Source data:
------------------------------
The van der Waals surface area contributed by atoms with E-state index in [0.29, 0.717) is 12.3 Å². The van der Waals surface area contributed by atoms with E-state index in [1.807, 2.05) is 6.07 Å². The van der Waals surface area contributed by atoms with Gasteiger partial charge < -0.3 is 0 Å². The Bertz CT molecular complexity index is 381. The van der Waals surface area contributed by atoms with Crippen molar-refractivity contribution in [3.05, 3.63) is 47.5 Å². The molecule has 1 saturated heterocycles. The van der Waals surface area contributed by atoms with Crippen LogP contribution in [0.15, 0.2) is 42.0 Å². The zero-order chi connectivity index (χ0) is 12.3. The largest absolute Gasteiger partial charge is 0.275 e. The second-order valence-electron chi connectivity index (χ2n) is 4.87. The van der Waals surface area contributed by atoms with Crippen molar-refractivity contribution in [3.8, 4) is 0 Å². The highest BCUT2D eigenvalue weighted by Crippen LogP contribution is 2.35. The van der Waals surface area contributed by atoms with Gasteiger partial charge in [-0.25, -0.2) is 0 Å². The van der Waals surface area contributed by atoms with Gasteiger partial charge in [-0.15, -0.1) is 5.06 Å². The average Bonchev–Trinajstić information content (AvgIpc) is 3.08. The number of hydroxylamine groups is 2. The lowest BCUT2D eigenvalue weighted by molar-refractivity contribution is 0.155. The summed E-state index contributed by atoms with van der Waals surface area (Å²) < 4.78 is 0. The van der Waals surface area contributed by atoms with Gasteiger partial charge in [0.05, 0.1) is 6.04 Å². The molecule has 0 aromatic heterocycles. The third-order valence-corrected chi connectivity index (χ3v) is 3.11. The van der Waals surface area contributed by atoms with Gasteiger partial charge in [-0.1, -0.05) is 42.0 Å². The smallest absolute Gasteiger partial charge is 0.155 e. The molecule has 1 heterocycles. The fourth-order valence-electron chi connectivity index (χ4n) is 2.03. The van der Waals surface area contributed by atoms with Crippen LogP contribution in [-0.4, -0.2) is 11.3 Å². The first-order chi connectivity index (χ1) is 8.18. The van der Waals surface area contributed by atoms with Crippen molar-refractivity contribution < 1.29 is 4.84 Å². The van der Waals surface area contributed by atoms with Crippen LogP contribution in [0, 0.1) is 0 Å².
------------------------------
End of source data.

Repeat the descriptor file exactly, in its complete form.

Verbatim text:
The van der Waals surface area contributed by atoms with E-state index in [0.29, 0.717) is 12.3 Å². The van der Waals surface area contributed by atoms with E-state index in [1.807, 2.05) is 6.07 Å². The van der Waals surface area contributed by atoms with Gasteiger partial charge < -0.3 is 0 Å². The Bertz CT molecular complexity index is 381. The van der Waals surface area contributed by atoms with Crippen molar-refractivity contribution in [3.05, 3.63) is 47.5 Å². The molecule has 1 saturated heterocycles. The van der Waals surface area contributed by atoms with Crippen LogP contribution in [0.15, 0.2) is 42.0 Å². The zero-order chi connectivity index (χ0) is 12.3. The largest absolute Gasteiger partial charge is 0.275 e. The second-order valence-electron chi connectivity index (χ2n) is 4.87. The van der Waals surface area contributed by atoms with Crippen molar-refractivity contribution in [3.8, 4) is 0 Å². The highest BCUT2D eigenvalue weighted by Crippen LogP contribution is 2.35. The van der Waals surface area contributed by atoms with Gasteiger partial charge in [-0.25, -0.2) is 0 Å². The van der Waals surface area contributed by atoms with Gasteiger partial charge in [-0.15, -0.1) is 5.06 Å². The average Bonchev–Trinajstić information content (AvgIpc) is 3.08. The number of hydroxylamine groups is 2. The lowest BCUT2D eigenvalue weighted by molar-refractivity contribution is 0.155. The summed E-state index contributed by atoms with van der Waals surface area (Å²) < 4.78 is 0. The van der Waals surface area contributed by atoms with Gasteiger partial charge in [0.05, 0.1) is 6.04 Å². The molecule has 0 aromatic heterocycles. The third-order valence-corrected chi connectivity index (χ3v) is 3.11. The van der Waals surface area contributed by atoms with Gasteiger partial charge in [-0.1, -0.05) is 42.0 Å². The smallest absolute Gasteiger partial charge is 0.155 e. The molecule has 1 heterocycles. The fourth-order valence-electron chi connectivity index (χ4n) is 2.03. The van der Waals surface area contributed by atoms with Crippen LogP contribution in [-0.4, -0.2) is 11.3 Å². The first-order chi connectivity index (χ1) is 8.18. The van der Waals surface area contributed by atoms with Crippen molar-refractivity contribution < 1.29 is 4.84 Å². The van der Waals surface area contributed by atoms with Crippen LogP contribution in [0, 0.1) is 0 Å².